Kruger Ci Balanced comment - Sep 19
International: Equity markets around the globe had a tough August against a backdrop of economic and socio-political news flow, which reflected slowing global trade, as well as uncertainty with regards to political policy. According to Tantalum Capital, the G7-summit provided few noteworthy developments, other than a chance for President Trump to further his “America First” agenda. The US-China “eye for an eye” trade conflict did not do investors (other than those holding US Treasuries and gold) any favours. Despite some attempts by the Trump administration to allude that a deal is still possible, the latest tariff announcements from the US, followed by retaliation by their Chinese counterparts, represent a significant escalation in the trade war. The very nature of the uncertainty around how tensions may further escalate is becoming a great concern for economists, heightening risks of a reduction of investment due to a drop in business confidence. As if this is not enough to upset the global equity apple cart, Prime Minister Boris Johnson announced the suspension of the British Parliament, from the second week in September to the middle of October, in a move which critics argued is an attempt to hinder members of parliament to block a no-deal Brexit. Against this background markets retreated in August amid higher levels of volatility – the MSCI All Country -3.19% (+ 12.67%ytd); the Dow Jones -1.32% (+15.14%ytd); the S&P 500 -1.58% (+18.34%ytd) and the MSCI Emerging Markets Index which declined by -5.36% (+0.5%ytd) – all in US dollars.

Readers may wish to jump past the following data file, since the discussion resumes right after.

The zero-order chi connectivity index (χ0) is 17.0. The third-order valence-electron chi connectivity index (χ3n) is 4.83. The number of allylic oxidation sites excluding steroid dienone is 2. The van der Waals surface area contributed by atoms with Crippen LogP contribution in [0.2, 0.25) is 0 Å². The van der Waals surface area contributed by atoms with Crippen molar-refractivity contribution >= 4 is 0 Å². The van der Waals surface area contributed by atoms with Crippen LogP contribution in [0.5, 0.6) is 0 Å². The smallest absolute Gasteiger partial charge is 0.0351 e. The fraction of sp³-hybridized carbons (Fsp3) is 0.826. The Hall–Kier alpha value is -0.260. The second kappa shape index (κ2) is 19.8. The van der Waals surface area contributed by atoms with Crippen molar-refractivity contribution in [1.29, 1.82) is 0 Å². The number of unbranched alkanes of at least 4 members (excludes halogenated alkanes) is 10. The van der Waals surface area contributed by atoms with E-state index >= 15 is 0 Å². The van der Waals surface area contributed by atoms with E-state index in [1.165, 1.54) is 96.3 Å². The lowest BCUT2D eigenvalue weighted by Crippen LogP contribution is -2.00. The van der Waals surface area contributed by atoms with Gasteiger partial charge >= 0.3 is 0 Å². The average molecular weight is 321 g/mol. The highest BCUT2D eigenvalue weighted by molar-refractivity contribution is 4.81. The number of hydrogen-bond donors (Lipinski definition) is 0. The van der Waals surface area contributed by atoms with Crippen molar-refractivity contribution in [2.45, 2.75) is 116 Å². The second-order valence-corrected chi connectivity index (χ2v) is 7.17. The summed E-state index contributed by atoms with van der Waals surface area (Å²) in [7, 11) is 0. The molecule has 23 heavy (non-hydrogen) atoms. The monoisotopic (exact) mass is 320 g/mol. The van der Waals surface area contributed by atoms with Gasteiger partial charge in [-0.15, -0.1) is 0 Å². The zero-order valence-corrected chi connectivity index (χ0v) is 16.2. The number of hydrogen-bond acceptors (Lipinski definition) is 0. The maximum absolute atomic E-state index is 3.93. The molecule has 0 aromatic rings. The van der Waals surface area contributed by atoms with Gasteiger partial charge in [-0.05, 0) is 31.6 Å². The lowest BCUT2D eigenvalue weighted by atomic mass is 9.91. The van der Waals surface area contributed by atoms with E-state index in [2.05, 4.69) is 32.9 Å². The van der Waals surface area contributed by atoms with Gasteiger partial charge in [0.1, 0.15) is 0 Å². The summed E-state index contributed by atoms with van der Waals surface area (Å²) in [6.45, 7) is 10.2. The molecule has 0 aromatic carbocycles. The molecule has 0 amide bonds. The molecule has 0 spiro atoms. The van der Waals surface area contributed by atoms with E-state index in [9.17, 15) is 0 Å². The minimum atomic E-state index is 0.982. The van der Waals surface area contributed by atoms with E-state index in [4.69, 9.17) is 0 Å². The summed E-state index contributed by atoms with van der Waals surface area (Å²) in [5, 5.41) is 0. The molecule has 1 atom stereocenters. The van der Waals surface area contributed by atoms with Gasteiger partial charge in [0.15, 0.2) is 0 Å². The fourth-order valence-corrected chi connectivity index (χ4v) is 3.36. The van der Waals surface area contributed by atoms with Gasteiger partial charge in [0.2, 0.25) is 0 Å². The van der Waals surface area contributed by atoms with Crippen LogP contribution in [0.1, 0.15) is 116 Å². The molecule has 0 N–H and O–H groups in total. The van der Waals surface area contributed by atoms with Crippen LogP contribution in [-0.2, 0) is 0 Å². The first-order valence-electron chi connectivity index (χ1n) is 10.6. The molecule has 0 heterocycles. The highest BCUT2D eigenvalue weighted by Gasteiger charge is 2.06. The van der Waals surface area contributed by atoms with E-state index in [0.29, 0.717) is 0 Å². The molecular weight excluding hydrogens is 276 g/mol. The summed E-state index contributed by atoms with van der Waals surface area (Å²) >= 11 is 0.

Local: South African markets struggled, not only against a gloomy global outlook, but also against weak local economic data, Moody’s rating concerns, a delay in the restructuring of Eskom and political discontent – particularly about the possible implementation of prescribed assets for pension funds and developments around the latest National Health Insurance (NHI) proposals. Towards the end of the month, there was a silver lining though as Finance Minister Tito Mboweni published an economic strategy for South Africa. It is a comprehensive, detailed strategy and generally pragmatic. Most of the ideas have featured in policy proposals before, though some of the proposed (micro) interventions are fresh. Most importantly, this brings together the entire range of policy proposals and creates a sense of policy coordination and a holistic view of the required interventions (mostly from government, but in many areas it acknowledges that private sector contributions are not only required, but extremely helpful). The immediate response of financial markets illustrated that it was viewed in a positive light. The SA equity market declined in line with global EM markets in August – the FTSE/ JSE All Share index fell by -2.44% (+6.88%ytd). The entire fund range was up for the month, the International Flexible Feeder Fund (previously named Global FOF) by +5.00% (+17.11%ytd); Prudential Fund by +1.09% (+7.84%ytd); Equity by +0.22% (+7.92%ytd); Balanced FOF by + 0.27% (+6.83%ytd); Prudential FOF by +1.35% (+8.06%ytd) and the new Balanced Fund by +0.62% (+7.99%ytd).